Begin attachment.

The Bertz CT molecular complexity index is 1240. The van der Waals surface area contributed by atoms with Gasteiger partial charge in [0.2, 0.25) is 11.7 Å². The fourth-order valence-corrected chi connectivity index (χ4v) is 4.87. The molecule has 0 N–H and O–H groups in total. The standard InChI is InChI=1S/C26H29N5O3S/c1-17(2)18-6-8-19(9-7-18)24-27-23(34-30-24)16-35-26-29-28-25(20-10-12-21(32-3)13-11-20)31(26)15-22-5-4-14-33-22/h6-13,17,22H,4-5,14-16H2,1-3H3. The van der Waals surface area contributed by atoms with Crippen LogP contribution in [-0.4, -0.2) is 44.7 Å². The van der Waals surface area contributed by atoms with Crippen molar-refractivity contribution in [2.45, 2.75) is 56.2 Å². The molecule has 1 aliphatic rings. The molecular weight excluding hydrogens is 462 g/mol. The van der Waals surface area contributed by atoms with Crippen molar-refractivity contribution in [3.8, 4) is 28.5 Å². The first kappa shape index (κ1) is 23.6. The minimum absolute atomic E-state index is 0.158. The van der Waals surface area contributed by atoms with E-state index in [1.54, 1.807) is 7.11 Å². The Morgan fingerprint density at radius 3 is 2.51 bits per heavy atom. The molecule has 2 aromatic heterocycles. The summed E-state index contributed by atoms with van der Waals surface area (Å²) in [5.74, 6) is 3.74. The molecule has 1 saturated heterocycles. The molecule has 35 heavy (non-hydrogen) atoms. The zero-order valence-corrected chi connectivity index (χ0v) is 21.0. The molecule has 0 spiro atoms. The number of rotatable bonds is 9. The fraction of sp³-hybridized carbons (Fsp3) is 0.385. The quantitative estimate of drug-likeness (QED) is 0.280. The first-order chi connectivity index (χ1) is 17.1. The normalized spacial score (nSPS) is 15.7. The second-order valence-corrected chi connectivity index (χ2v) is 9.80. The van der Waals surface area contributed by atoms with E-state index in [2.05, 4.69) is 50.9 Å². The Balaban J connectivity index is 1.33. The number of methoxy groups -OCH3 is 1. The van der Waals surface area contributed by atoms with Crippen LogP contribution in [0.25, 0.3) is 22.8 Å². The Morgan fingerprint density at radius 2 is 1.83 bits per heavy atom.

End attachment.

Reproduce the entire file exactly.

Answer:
The Bertz CT molecular complexity index is 1240. The van der Waals surface area contributed by atoms with Gasteiger partial charge in [0.2, 0.25) is 11.7 Å². The fourth-order valence-corrected chi connectivity index (χ4v) is 4.87. The molecule has 0 N–H and O–H groups in total. The standard InChI is InChI=1S/C26H29N5O3S/c1-17(2)18-6-8-19(9-7-18)24-27-23(34-30-24)16-35-26-29-28-25(20-10-12-21(32-3)13-11-20)31(26)15-22-5-4-14-33-22/h6-13,17,22H,4-5,14-16H2,1-3H3. The van der Waals surface area contributed by atoms with Crippen LogP contribution in [-0.4, -0.2) is 44.7 Å². The van der Waals surface area contributed by atoms with Crippen molar-refractivity contribution in [2.45, 2.75) is 56.2 Å². The molecule has 1 aliphatic rings. The molecular weight excluding hydrogens is 462 g/mol. The van der Waals surface area contributed by atoms with Crippen molar-refractivity contribution in [3.8, 4) is 28.5 Å². The first kappa shape index (κ1) is 23.6. The minimum absolute atomic E-state index is 0.158. The van der Waals surface area contributed by atoms with E-state index in [1.54, 1.807) is 7.11 Å². The Morgan fingerprint density at radius 3 is 2.51 bits per heavy atom. The molecule has 2 aromatic heterocycles. The summed E-state index contributed by atoms with van der Waals surface area (Å²) in [5.74, 6) is 3.74. The molecule has 1 saturated heterocycles. The molecule has 35 heavy (non-hydrogen) atoms. The zero-order valence-corrected chi connectivity index (χ0v) is 21.0. The molecule has 0 spiro atoms. The number of rotatable bonds is 9. The fraction of sp³-hybridized carbons (Fsp3) is 0.385. The quantitative estimate of drug-likeness (QED) is 0.280. The first-order chi connectivity index (χ1) is 17.1. The normalized spacial score (nSPS) is 15.7. The second-order valence-corrected chi connectivity index (χ2v) is 9.80. The van der Waals surface area contributed by atoms with E-state index in [2.05, 4.69) is 50.9 Å². The Balaban J connectivity index is 1.33. The number of methoxy groups -OCH3 is 1. The van der Waals surface area contributed by atoms with Crippen LogP contribution in [0.25, 0.3) is 22.8 Å². The Morgan fingerprint density at radius 2 is 1.83 bits per heavy atom.